Inside the container we received food and water once a day. We had to urinate and shit in a canister that we passed up to the prison guards when it was full. It was so hot down there – we were still close to the border and sometimes it reached 45 degrees. There was just a small slit for air. We had to use our clothes to fan people. The air vent was also the only source of light, so we sat there in almost total darkness. We could not wash. Mosquitos ate us. My hair receded, all of my joints were painful, my lips were going soft. We played games to survive. The guards would knock on the container and tell us to shut up. I don’t know how the time passed. One day they opened up the container and told me to come up. I had been in there for a year and ten months.

When the guards took me out of the container, I couldn’t use my legs. They pushed me into an office where the prison boss was. He handed me a paper. Sign here, he said, your penalty is done, you have to go back to your unit. As I signed the paper he told me: now you know the difference between prison and outside. My camp was an hour away. I would have liked to enjoy the sun, the air, but I couldn’t walk. A guy delivering water gave me a lift to the city and then my Colonel sent a car to collect me. I arrived back at the camp. My Colonel expected me to return to work but I told him that I needed to go to hospital. My body was not working. I could barely even talk. At first, he refused but then I told him I would sit and die in that chair in his office. He wrote me a letter transferring me to the big hospital in my home city. He said I had to take the bus there myself. The bus took two days. I was in so much pain.

I made it back to my family. My Dad saw the condition I was in and started crying. I was taken to the hospital and kept there for 60 days. After I had recovered, I told my family I was never going back to the military. My Dad told me that he would help me but if they caught me at the border then I would have to accept the consequences. I said okay. My Mum didn’t want me to leave. All of my brothers and sisters had already escaped. I knew I had to as well. I made contact with some smugglers. A week later I made it to Sudan.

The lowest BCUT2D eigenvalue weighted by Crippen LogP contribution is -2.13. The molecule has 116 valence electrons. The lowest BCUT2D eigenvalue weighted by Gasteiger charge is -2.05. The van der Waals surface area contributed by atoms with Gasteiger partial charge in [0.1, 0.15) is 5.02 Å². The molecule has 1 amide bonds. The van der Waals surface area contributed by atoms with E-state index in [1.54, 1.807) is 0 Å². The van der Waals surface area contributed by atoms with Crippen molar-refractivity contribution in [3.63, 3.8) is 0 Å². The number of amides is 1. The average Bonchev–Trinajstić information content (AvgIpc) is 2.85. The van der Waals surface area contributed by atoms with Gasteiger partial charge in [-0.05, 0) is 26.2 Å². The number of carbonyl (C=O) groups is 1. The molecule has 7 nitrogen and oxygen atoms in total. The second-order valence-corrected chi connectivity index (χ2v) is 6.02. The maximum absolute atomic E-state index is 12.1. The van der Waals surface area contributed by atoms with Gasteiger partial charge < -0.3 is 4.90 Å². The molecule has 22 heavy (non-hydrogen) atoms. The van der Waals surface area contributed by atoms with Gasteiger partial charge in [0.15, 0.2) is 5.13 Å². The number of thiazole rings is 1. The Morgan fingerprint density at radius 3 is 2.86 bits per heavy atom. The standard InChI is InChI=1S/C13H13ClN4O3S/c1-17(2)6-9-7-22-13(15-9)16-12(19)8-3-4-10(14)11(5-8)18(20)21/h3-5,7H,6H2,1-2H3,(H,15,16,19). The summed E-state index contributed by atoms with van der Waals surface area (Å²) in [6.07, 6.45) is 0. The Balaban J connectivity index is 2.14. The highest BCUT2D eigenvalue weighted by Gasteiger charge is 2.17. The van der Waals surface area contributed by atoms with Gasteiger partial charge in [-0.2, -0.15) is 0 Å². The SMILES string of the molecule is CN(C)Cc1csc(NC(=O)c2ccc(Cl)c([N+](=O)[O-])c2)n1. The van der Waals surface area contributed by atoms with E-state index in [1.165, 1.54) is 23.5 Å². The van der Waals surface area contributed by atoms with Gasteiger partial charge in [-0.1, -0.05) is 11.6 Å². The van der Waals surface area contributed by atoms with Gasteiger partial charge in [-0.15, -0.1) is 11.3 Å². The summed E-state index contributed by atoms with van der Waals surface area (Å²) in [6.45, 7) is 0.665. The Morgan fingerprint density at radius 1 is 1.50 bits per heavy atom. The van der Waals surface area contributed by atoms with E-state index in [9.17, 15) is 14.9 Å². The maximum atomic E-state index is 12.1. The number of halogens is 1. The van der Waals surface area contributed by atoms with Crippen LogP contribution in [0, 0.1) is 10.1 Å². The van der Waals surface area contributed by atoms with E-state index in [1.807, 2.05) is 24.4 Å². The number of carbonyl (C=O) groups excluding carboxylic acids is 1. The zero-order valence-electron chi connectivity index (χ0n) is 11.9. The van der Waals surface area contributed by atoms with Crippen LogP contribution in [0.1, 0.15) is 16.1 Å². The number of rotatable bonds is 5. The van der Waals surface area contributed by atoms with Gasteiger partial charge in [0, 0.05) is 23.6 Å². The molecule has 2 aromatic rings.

At first, I tried to get to Europe via Libya but this wasn’t possible. I returned to South Sudan and decided to put all of my energy into business. For two years I gave it everything. I started off as a driver at a hotel where they paid $800 US dollars a month. I didn’t have any expenses – I slept and ate in the hotel. Then I met my wife and set up my own small shop. Soon I became a wholesaler and supplied bars and restaurants. The houses in South Sudan have no water pipes; people take water from the River Nile. I realised that if I bought a truck, I could supply water directly to people’s door. I went to Uganda and bought a truck for 200 liters. It cost me $13,000 US dollars. At that time this kind of money was no problem. I brought the truck to South Sudan, paid my taxes, modified the tanker. Then I asked my wife to take over the shop while I concentrated on supplying water. The business took off. At one point, in 2016, I had $74,000 US dollars in my bank account. I had started off with credit – $800 US dollars to get into the country. My brothers and sisters were living in the UK and Norway, so I sent them money for them to come and visit me. They came to South Sudan, we took a trip to Uganda, everyone. was happy. Life was going well. My wife gave birth to our son. Then, in 2017, the civil war began.

It has cost me almost everything to get my family here, to Lesvos. Still, I know that if we make it to a place where I can work then I will build myself up again.

Interviews by Tom Adams and Aud Steinsbekk / Editing by Tom Adams

Photo by Knut Tinagent